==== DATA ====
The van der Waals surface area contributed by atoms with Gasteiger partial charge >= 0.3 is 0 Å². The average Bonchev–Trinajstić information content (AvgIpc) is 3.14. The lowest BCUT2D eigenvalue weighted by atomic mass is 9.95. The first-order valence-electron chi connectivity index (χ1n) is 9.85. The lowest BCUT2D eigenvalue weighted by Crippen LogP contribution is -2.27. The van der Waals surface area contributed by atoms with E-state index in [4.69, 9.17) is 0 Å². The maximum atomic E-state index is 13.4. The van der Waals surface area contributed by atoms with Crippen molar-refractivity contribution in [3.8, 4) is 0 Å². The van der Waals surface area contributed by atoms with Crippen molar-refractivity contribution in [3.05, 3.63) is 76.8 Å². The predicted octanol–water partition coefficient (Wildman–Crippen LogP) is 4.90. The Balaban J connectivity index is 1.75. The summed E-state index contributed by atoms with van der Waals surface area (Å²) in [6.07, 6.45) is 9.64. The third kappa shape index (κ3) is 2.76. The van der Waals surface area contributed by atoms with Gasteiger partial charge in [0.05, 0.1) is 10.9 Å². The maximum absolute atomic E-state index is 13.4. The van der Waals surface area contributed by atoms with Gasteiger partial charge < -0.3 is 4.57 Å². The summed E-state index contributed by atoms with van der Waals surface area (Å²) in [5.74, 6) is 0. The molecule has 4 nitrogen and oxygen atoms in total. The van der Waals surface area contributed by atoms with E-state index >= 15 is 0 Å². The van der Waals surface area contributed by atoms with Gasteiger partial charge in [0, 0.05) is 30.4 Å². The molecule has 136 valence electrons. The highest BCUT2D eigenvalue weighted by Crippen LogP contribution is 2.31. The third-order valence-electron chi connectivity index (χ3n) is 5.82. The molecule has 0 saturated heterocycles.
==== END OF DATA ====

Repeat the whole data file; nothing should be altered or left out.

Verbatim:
The van der Waals surface area contributed by atoms with Gasteiger partial charge >= 0.3 is 0 Å². The average Bonchev–Trinajstić information content (AvgIpc) is 3.14. The lowest BCUT2D eigenvalue weighted by atomic mass is 9.95. The first-order valence-electron chi connectivity index (χ1n) is 9.85. The lowest BCUT2D eigenvalue weighted by Crippen LogP contribution is -2.27. The van der Waals surface area contributed by atoms with E-state index in [4.69, 9.17) is 0 Å². The maximum atomic E-state index is 13.4. The van der Waals surface area contributed by atoms with Crippen molar-refractivity contribution in [3.8, 4) is 0 Å². The van der Waals surface area contributed by atoms with Crippen molar-refractivity contribution in [3.05, 3.63) is 76.8 Å². The predicted octanol–water partition coefficient (Wildman–Crippen LogP) is 4.90. The Balaban J connectivity index is 1.75. The summed E-state index contributed by atoms with van der Waals surface area (Å²) in [6.07, 6.45) is 9.64. The third kappa shape index (κ3) is 2.76. The van der Waals surface area contributed by atoms with Gasteiger partial charge in [0.05, 0.1) is 10.9 Å². The maximum absolute atomic E-state index is 13.4. The van der Waals surface area contributed by atoms with Gasteiger partial charge < -0.3 is 4.57 Å². The summed E-state index contributed by atoms with van der Waals surface area (Å²) in [5.74, 6) is 0. The molecule has 4 nitrogen and oxygen atoms in total. The van der Waals surface area contributed by atoms with E-state index >= 15 is 0 Å². The van der Waals surface area contributed by atoms with Gasteiger partial charge in [0, 0.05) is 30.4 Å². The molecule has 136 valence electrons. The highest BCUT2D eigenvalue weighted by Crippen LogP contribution is 2.31. The third-order valence-electron chi connectivity index (χ3n) is 5.82. The molecule has 0 saturated heterocycles.